Dowd’s research primarily examines relationships in romantic, platonic, and familial contexts, as well as within a range of settings (e.g., health, public, mediated). More specifically, her research seeks to uncover the dark implications of a socially constructed ‘bright side’ event or discover how aversive communication can strengthen the positive aspects of relational communication. She has presented research through publication and conferences on theories of relational maintenance, processes of relational violations, secrecy and discovery, and communication of identity.
Dowd teaches courses in research methodology, interpersonal communication, small group communication, organizational communication, persuasion and compliance gaining, technology and society and communication ethics.
Phelan’s work is interdisciplinary, drawing on the traditions of the social sciences and the humanities. Her research focuses on the ways in which the human and technological interface alters the social domain. Phelan’s teaching interests include courses on the role of the press in the American democracy, the First Amendment, and Conflict Mediation.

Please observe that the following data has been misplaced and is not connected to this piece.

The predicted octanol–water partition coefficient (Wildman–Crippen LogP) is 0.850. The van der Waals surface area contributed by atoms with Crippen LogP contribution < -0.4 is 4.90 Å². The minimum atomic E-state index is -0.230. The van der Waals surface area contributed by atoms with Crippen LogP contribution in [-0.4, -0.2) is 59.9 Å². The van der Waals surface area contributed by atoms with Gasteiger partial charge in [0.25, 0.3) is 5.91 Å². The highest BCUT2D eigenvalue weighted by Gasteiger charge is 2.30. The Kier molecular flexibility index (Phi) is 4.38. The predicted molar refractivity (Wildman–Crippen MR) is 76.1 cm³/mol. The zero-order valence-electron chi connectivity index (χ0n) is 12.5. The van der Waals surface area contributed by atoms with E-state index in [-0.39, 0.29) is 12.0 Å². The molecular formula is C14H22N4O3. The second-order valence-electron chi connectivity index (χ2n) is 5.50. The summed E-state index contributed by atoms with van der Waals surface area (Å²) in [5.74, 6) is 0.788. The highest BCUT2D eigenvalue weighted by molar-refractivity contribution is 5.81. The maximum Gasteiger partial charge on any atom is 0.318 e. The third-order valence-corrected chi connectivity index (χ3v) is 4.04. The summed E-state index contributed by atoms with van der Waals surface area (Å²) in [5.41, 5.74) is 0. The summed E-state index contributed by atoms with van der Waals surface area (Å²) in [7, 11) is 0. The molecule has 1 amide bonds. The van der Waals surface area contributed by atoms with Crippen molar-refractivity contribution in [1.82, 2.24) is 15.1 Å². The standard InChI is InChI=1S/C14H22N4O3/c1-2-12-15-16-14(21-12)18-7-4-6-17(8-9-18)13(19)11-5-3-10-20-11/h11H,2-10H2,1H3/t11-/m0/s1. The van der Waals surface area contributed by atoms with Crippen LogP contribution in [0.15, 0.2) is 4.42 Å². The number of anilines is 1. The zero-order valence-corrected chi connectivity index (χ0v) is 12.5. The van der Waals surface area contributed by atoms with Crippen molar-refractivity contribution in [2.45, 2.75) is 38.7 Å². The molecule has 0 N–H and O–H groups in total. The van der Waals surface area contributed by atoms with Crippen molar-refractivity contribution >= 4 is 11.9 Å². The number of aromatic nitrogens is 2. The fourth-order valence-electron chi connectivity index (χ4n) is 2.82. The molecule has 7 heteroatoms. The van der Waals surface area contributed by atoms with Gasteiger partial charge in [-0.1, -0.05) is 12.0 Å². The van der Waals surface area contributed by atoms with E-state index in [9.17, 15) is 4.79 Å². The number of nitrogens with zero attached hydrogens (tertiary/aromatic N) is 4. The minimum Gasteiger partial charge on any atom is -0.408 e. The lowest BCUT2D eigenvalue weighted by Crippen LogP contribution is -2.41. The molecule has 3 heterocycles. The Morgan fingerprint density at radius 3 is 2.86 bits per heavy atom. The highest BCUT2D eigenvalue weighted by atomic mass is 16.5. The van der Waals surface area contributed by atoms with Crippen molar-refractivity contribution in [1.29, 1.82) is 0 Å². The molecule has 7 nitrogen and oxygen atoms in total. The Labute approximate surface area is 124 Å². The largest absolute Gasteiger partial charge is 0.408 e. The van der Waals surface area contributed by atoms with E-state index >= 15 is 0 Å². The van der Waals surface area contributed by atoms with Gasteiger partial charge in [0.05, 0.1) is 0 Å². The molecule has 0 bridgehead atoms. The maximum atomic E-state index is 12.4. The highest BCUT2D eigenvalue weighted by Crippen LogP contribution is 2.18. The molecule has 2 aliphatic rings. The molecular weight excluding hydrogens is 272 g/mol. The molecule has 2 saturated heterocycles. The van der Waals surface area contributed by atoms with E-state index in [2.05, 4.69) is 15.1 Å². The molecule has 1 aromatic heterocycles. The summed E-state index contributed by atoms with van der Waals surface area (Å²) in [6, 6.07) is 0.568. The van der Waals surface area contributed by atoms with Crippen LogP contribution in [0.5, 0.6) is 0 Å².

She has published articles in Critical Studies in Mass Communication, Cultural Studies, Symbolic Interaction, Proteus, Etc: A Review of General Semantics, and Qualitative Research Reports in Communication, among others.
She is the author of Mediation and the Communication Matrix, (Peter Lang, 2003). That work investigates how the screen in its myriad forms has contributed to an emerging view of the self in American culture that is unique to our time. Phelan's most recent publication, The Digital Evolution of an American Identity, (Routledge, 2013) argues that the digital domain alters assumptions regarding the relationship of the individual to the larger community by creating new avenues for speech and new forms of social networks.
Ceisel received her undergraduate degree in media studies at the University of Illinois at Urbana-Champaign and has an A.M. in social science from the University of Chicago. Her work theorizes the importance of citizenship, belonging and place as they intersect with gender, racial and ethnic identity, and media texts.
In December 2012 she completed her dissertation, “Consuming the ‘Authentic’: Globalized Nostalgia and the Politics of Hybridity Through Culinary Tourism and Heritage Foodways. A Case Study of Galicia, Spain” in which she utilized ethnography, political economy and critical theory to examine competing contemporary discourses of authenticity and hybridity; as evidenced through culinary culture. A paper from the dissertation, “Road Trips to the Past: Culinary Tourism as Commodified Heritage” received Top Paper honors in the Popular Communication division at the International Communication Association Annual Meeting in June.
Ceisel teaches courses in advertising and the history of communications.